The last item left to do is reinstalling the two pairs of double Adel clamps … this is a challenge. Adel clamps are very springy and want to spring open so even if there is plenty of room to get your fingers on them, they are a challenge. That difficulty is upped dramatically when reinstalling the two pairs of Adel clamps onto the new WD-01221-1 upper engine mount standoff. There just is not much room for fingers and tools …. especially when reinstalling the two Adel clamps that support the firewall forward main wiring harness. Even using the tricks I know, reinstalling these Adel clamps was an exercise of patience.
Builder tip: The easiest way I have found to install double Adel clamps is to use Adel clamp pliers in conjunction with safety wire. First squeeze each Adel clamp separately and wrap a thin safety wire around the clamp to keep the clamp from fully opening when the pliers are removed. Then align the two clamps together and place the Adel pliers over the two clamps, tighten the pliers, then slide the alignment awl through the bolt holes in the clamps. When the holes are aligned, quickly remove the awl and insert the bolt. Here is where it gets a little dicey …. usually, the bolt is not long enough to allow a nut to be installed because the thickness of the Adel pliers takes up a lot of room. So what usually works well is to press down on the head of the bolt, then slide out the pliers and reposition pliers on top of the bolt head and tighten the pliers again. This should leave enough threads beyond the pliers to get a nut threaded onto the bolt. Once the nut has caught a few threads, remove Adel pliers and thread the nut on the bolt a little more. Next remove the safety wire, final position the Adel clamps, then tighten the mounting bolt. Below is a photo sequence of the steps involved.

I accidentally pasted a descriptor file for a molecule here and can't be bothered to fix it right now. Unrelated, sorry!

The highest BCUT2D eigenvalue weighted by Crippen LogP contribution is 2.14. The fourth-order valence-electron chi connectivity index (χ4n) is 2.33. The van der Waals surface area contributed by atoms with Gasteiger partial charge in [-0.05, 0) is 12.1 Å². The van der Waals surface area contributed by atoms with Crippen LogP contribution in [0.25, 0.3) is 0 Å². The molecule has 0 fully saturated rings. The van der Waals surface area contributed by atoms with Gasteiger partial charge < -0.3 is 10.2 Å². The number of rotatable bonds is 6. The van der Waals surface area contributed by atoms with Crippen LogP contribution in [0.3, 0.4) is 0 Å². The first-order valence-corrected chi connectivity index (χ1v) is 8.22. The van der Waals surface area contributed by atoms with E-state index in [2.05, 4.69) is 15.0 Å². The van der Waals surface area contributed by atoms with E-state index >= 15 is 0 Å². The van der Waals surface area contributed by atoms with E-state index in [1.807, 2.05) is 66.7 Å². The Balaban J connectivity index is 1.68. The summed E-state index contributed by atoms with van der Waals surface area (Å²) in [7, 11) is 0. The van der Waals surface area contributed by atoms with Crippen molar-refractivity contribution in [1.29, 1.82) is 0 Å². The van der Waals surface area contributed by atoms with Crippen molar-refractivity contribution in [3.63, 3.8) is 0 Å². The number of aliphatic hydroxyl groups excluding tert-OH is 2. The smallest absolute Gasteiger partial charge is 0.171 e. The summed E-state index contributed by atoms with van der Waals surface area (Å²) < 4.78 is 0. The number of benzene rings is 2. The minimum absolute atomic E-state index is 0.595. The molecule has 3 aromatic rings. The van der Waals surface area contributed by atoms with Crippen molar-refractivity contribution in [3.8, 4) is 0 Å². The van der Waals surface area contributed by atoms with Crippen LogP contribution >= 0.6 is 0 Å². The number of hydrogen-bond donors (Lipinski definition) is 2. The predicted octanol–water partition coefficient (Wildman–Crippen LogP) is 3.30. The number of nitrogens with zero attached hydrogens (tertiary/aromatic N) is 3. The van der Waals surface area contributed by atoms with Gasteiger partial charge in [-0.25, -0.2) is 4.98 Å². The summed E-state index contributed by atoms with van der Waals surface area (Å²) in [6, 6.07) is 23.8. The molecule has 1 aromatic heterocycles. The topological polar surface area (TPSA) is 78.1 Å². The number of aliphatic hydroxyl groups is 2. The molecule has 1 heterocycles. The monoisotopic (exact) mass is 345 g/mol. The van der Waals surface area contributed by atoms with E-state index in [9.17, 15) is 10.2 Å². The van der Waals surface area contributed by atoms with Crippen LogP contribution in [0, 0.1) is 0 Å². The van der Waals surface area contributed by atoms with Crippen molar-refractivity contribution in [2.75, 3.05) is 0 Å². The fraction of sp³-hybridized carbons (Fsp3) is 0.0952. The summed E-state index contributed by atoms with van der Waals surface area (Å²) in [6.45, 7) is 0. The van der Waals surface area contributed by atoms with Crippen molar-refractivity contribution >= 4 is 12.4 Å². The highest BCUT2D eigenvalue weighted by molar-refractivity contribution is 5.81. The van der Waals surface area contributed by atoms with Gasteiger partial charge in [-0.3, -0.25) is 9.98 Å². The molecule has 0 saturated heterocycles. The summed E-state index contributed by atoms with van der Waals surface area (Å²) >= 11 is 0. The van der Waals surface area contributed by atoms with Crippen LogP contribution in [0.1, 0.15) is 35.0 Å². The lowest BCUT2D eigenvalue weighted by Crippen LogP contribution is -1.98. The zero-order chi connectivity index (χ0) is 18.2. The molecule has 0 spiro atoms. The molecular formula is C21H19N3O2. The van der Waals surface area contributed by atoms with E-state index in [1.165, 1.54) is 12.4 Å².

Using Adel clamp pliers to squeeze the clamp’s ears together so thin safety wire can be wrapped around the clamp. Leave the ends of the wire long so the wire can be unwrapped by easily by hand.
Example of how the awl that comes with the Adel clamp pliers is inserted through the holes of both Adel clamps to align the holes so a bolt can pass through the clamps.
As can be seen here, typically an AN3-3 bolt is not long enough to allow a nut to be threaded onto the bolt because of the thickness of the pliers.
Once the AN3-3 bolt is inserted through the pliers and Adel clamps, forcefully press down on the bolt head then remove the pliers. Quickly reposition the Adel pliers to capture the head of the bolt …. this allows the threads of the bolt to extend beyond the pliers just enough to thread on a nut.
This photo shows how repositioning the Adel clamp pliers to press on the head of the bolt will allow enough threads extend beyond the pliers to allow a nut to be threaded onto the AN3-3 bolt.
As mentioned previously, completing Service Bulletin SB-00023 was not that difficult … but dealing with the two sets of double Adel clamps located in tight quarters is actually the most challenging aspect of replacing the WD-1221 upper engine mount standoff with the new WD-01221-1 standoff.